Aeras granted $220 million from Gates Foundation

Aeras gained significant funding for its ongoing vaccine work today, announcing that it had received a grant from the Bill & Melinda Gates Foundation.

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ROCKVILLE, Md.—Aeras gained significant funding for itsongoing vaccine work today, announcing that it had received a grant from theBill & Melinda Gates Foundation. The grant consists of up to $220 millionover five years, and will help the not-for-profit biotech to continue its workin developing new vaccines against tuberculosis (TB) in the face of an increasein drug-resistant strains.
"There is an urgent need for the global community to supportthe full range of tools to eliminate tuberculosis, but the development of TBvaccines that can prevent men, women and children from developing the diseasewould be the single greatest advance in the global fight against TB," saidTrevor Mundel, President of the Global Health Program at the Bill & MelindaGates Foundation. "Aeras' work will help realize the vision for the Decade ofVaccines, to create a world in which all individuals and communities enjoylives free from vaccine-preventable diseases, through accelerated efforts fromall partners. If donor and endemic countries can join together to show theircommitment through funding and collaboration, the innovative research thatAeras and others are making possible could one day have a significant impact onTB, which is gaining in its ability to resist the solutions we have in hand.The foundation thanks Aeras for its commitment to the TB research anddevelopment space, helping us realize long-term goals sooner."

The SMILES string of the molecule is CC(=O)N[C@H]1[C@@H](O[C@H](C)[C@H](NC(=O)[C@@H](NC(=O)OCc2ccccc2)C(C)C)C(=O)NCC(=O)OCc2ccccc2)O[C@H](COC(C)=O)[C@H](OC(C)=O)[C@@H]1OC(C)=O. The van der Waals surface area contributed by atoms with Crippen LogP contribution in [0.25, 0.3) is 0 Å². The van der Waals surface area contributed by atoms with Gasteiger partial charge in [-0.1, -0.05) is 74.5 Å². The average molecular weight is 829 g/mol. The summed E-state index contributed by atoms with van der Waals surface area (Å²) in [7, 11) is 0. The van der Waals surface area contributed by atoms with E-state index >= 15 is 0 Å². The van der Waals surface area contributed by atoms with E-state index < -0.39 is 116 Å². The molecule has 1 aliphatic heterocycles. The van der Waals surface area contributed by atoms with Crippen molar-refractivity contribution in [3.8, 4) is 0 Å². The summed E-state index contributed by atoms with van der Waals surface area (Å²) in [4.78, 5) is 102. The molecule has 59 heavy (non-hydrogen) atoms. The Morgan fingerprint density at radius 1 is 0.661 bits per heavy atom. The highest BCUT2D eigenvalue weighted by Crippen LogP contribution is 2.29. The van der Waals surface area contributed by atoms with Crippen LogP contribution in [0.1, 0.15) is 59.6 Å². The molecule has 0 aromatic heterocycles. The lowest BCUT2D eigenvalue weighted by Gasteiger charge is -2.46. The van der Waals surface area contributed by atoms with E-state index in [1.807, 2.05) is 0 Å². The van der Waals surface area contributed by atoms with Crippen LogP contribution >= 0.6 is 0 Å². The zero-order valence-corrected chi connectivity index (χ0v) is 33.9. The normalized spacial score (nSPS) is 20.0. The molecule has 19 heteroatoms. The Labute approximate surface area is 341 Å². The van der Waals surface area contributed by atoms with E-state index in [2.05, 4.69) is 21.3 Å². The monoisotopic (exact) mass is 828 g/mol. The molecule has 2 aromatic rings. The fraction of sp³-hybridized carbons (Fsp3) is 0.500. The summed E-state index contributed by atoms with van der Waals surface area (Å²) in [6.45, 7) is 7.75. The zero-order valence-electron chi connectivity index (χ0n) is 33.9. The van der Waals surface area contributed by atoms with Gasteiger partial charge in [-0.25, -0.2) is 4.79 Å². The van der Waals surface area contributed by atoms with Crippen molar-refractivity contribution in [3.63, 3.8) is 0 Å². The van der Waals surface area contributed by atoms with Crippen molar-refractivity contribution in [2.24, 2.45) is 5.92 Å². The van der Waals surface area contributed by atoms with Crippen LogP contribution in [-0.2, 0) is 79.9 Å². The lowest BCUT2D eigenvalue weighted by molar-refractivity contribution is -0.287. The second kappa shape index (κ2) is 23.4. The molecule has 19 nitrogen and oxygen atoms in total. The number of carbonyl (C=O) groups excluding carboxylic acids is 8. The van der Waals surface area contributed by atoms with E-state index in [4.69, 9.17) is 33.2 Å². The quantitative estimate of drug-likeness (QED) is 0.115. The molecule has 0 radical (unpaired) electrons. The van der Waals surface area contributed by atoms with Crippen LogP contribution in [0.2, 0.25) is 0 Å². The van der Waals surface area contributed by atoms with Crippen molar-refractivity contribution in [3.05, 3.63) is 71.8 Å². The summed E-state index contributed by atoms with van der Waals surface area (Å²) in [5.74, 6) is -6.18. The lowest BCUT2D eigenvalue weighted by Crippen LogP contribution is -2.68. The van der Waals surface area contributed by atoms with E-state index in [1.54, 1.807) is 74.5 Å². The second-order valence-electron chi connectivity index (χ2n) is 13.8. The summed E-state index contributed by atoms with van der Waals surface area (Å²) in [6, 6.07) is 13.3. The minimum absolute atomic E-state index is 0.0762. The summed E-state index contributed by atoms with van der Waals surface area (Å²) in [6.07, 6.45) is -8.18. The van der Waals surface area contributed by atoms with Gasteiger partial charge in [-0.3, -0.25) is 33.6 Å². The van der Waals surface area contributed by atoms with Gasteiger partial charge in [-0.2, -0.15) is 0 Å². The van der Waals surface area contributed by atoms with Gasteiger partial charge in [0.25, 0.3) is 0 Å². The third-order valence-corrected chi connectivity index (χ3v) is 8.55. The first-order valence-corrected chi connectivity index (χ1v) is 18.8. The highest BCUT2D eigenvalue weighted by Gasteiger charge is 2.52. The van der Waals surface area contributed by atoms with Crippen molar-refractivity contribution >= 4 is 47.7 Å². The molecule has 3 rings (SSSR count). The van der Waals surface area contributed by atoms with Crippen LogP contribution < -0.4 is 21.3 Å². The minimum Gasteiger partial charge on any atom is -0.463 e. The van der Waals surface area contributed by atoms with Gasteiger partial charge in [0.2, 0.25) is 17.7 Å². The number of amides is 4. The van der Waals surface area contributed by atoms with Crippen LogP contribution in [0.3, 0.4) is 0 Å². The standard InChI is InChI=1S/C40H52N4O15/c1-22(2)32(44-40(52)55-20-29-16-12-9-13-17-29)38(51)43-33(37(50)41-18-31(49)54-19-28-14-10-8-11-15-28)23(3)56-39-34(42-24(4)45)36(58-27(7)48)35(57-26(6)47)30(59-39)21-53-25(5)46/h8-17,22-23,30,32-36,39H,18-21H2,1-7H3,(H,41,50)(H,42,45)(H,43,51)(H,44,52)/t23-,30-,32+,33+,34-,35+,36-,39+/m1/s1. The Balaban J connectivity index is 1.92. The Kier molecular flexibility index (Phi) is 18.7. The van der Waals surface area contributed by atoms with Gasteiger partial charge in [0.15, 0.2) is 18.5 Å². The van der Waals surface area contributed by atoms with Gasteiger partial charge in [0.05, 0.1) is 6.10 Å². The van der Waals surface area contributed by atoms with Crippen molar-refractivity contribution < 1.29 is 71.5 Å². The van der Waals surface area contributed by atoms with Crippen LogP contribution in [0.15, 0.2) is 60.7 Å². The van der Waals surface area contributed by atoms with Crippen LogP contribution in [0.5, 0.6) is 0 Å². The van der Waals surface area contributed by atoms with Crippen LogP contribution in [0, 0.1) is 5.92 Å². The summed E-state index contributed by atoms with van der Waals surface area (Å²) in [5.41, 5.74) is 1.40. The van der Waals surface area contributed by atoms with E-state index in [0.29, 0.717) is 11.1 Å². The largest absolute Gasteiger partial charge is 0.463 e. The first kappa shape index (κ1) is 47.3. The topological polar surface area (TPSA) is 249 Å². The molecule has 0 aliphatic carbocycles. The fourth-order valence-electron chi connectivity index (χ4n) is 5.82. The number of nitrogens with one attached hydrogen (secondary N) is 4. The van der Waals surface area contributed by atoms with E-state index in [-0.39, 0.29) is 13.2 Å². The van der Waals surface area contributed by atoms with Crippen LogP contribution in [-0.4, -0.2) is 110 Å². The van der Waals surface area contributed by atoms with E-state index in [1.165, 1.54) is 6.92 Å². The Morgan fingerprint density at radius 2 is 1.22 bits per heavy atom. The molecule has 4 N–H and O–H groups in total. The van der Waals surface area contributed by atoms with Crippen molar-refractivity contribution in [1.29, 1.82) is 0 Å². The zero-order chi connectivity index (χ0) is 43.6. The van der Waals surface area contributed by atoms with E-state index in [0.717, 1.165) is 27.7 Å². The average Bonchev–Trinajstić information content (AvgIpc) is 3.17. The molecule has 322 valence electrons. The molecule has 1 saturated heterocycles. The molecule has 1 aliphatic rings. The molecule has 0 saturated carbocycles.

Aeras is working on several different vaccines in itspipeline, including recombinant BCG (the current standard) vaccines, newrecombinant fusion proteins administrated with new adjuvants andnon-replicating or replication-deficient viral-vectored vaccines. The vaccinesseek to over-express certain TB antigens recognized by the immune system,allowing it to further prepare for actual infection, while others work toprevent the TB germ from remaining hidden in cells.
"We are grateful to the Bill & Melinda Gates Foundationfor their continued confidence in Aeras and their support of our efforts todevelop vaccines against a disease that costs the global economy billions ofdollars annually, and hits hardest in the nations of Africa and Eastern Europe,and the emerging economic powerhouses of Asia," Jim Connolly, President and CEOof Aeras, said in a press release. "This infusion of funding must be seen as aglobal call to action in response to one of the world's deadliest diseases. Itwill allow Aeras to expand upon existing partnerships in Europe, Africa, China,and around the world, and to build new partnerships that will accelerate thedevelopment of safe and effective vaccines. But the scientific challenges areimmense, and the threat is global. Without support for this search for newvaccines from every quarter, we will never eliminate TB as a global healththreat."
Tuberculosis is responsible for approximately 1.4 milliondeaths each year. While one in three people globally are thought to carry theTB organism, only a portion will go on to develop the disease. The biggestthreat consists of the disease's complexity and the fact that drug-resistantstrains are on the rise, with the World Health Organization (WHO) noting thatsuch strains have climbed to the highest levels ever recorded. The economicburden of TB is estimated at about $12 billion annually, according to the WHO.

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